Alexander Smith on essayists
Alexander Smith was a lace-pattern designer in Scotland who won an early burst of popularity with his poems, was deflated almost as quickly by a parody lumping him with the Spasmodic Poets, and went on to write essays. ``Dreamthorp'' (1863) was the best known, but his quiet observations and reflections, typical of the informal essayist, are also seen in the piece on classic essayists from which the following words are taken.
Style went out with the men who wore knee-breeches and buckles in their shoes. We write more easily now; but in our easy writing there is ever a taint of flippancy: our writing is to theirs, what shooting-coat and wideawake are to doublet and plumed hat.
Montaigne and Bacon are our earliest and greatest essayists, and likeness and unlikeness exist between the men.
Bacon was constitutionally the graver nature. He writes like one on whom presses the weight of affairs, and he approaches a subject always on its serious side. He does not play with it fantastically. He lives amongst great ideas, as with great nobles, with whom he dare not be too familiar. In the tone of his mind there is ever something imperial. When he writes on building, he speaks of a palace with spacious entrances, and courts, and banqueting-halls; when he writes on gardens, he speaks of alleys and mounts, waste places and fountains of a garden ``which is indeed prince-like.'' To read over his table of contents, is like reading over a roll of peers' names. We have, taking them as they stand, essays treating Of Great Place, Of Boldness, Of Goodness, and Goodness of Nature, Of Nobility, Of Seditions and Troubles, Of Atheism, Of Superstition, Of Travel, Of Empire, Of Counsel -- a book plainly to lie in the closets of statesmen and princes, and designed to nurture the noblest natures. Bacon always seems to write with his ermine on.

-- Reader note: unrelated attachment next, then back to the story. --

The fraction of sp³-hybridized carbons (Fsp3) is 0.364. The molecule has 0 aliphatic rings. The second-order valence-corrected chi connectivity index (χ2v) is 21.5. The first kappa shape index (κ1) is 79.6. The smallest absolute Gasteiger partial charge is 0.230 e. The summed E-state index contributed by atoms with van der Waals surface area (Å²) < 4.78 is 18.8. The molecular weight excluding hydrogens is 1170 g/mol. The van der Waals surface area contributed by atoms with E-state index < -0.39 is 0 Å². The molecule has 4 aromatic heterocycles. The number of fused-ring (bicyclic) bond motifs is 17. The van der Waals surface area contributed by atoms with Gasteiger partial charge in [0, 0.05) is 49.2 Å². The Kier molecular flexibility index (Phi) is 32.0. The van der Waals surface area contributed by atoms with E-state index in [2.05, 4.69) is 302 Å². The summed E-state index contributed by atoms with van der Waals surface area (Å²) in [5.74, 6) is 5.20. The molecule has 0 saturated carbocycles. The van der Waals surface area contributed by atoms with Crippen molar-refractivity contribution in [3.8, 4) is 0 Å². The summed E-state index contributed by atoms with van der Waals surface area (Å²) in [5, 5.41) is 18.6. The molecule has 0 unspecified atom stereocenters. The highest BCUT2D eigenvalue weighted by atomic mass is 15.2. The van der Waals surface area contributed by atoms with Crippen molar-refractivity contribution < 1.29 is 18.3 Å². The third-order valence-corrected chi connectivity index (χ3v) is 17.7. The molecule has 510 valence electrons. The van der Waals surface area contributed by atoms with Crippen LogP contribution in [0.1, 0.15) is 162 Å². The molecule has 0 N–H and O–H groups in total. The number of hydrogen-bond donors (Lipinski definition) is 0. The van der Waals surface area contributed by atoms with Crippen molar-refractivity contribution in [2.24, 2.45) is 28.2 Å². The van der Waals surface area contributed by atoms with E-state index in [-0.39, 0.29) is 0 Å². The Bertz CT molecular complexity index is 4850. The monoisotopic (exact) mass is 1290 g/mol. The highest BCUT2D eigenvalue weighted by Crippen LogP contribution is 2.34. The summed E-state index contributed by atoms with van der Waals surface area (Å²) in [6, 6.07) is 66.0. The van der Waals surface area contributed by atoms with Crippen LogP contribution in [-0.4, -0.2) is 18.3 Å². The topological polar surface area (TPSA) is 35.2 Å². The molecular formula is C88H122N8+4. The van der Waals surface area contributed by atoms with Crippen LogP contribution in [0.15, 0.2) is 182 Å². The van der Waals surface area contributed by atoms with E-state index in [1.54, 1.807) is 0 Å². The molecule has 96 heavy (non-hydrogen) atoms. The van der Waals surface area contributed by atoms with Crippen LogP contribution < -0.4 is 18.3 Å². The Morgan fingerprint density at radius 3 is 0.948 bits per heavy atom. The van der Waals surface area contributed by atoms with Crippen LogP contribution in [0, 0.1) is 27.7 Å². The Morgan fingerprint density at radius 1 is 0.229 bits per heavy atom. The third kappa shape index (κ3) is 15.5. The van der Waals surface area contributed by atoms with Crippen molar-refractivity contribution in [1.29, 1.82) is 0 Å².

Montaigne was different from all this. His table of contents reads in comparison like a medley, or a catalogue of an auction. He was quite as wise as Bacon; he could look through men quite as clearly, and search them quite as narrowly; certain of his moods were quite as serious, and in one corner of his heart he kept a yet profounder melancholy; but he was volatile, a humourist, and a gossip. He could be dignified enough on great occasions, but dignity and great occasions bored him. He could stand in the presence with propriety enough, but then he got out of the presence as rapidly as possible. When, in the thirty-eighth year of his age, he -- somewhat world-weary, and with more scars on his heart than he cared to discover -- retired to his ch^ateau, he placed his library ``in the great tower overlooking the entrance to the court,'' and over the central rafter he inscribed in large letters the device -- ``I Do Not Understand; I Pause; I Examine.''